Also Known As
Father Does a Strip
Release Date
Jun 1953
Premiere Information
Los Angeles opening: 13 May 1953
Production Company
Twentieth Century-Fox Film Corp.
Distribution Company
Twentieth Century-Fox Film Corp.
Country
United States

Technical Specs

Duration
1h 32m
Sound
Mono
Color
Color (Technicolor)
Theatrical Aspect Ratio
1.37 : 1
Film Length
8,246ft (10 reels)

Quotes

Trivia

Notes

The working title of this film was Father Does a Strip. The onscreen animation credit reads: "Animation sequences by UPA United Productions of America." In the late 1950s, the company changed its name to UPA Pictures, Inc. As noted by contemporary news items, Betty Grable was originally set to star in the picture but refused the role and was subsequently suspended by Twentieth Century-Fox. According to a May 1951 Hollywood Reporter news item, Grable turned down the part because she wanted more time off between making the two pictures a year stipulated in her contract with the studio.
       Modern sources report that it was the first time in Grable's twelve years with Twentieth Century-Fox that she was placed on suspension. August and October 1951 Hollywood Reporter news item announced that Gloria De Haven and Alan Mowbray had been included in the cast, but they do not appear in the completed picture. According to a November 14, 1951 Hollywood Reporter news item, Dorothy Dandridge was to appear in a nightclub sequence with Benny Carter and His Orchestra, but they also do not appear in the final film. Hollywood Reporter news items include pianist John Scott, Dick Winslow, Kenny Williams and Joyce Bryant in the cast, but their appearance in the released picture has not been confirmed. Although a October 4, 1951 Hollywood Reporter news item stated that Michael Kidd had been signed to stage the film's musical numbers, only Richard Barstow receives onscreen credit as the choreographer. Kidd's contribution to the completed film, if any, has not been confirmed.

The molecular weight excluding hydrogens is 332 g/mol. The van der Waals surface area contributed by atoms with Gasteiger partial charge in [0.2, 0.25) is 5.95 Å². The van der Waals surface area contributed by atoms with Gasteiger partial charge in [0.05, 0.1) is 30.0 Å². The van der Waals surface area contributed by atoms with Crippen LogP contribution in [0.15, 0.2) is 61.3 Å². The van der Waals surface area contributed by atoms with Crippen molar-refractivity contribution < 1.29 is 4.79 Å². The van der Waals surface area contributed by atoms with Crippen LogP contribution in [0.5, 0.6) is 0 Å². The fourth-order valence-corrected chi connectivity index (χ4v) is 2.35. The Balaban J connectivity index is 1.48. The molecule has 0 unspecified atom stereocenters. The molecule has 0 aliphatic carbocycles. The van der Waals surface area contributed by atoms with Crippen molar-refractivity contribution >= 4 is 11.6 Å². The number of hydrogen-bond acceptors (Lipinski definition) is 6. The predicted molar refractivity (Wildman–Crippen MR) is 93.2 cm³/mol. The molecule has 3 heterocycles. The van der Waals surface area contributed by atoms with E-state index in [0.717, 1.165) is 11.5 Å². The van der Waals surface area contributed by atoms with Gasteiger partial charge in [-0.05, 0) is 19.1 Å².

Hollywood Reporter news items noted that production was interrupted several times to allow Dan Dailey to film What Price Glory (see below) and June Haver to recover her health. According to a modern source, Haver was injured when she fell off a table during a dance sequence and was unable to work for eight months. A June 1954 Los Angeles Mirror article reported that the delays in production added $350,000 to the film's budget. The Girl Next Door marked the last screen appearance of Haver (1926-2005), who, in early February 1953, entered the Sisters of Charity Convent in Kansas. Haver had long professed a desire to become a nun, but her fragile health forced her to leave the convent in late September 1953. Although contemporary sources indicate that Haver contemplated returning to show business, she retired upon her June 1954 marriage to actor Fred MacMurray.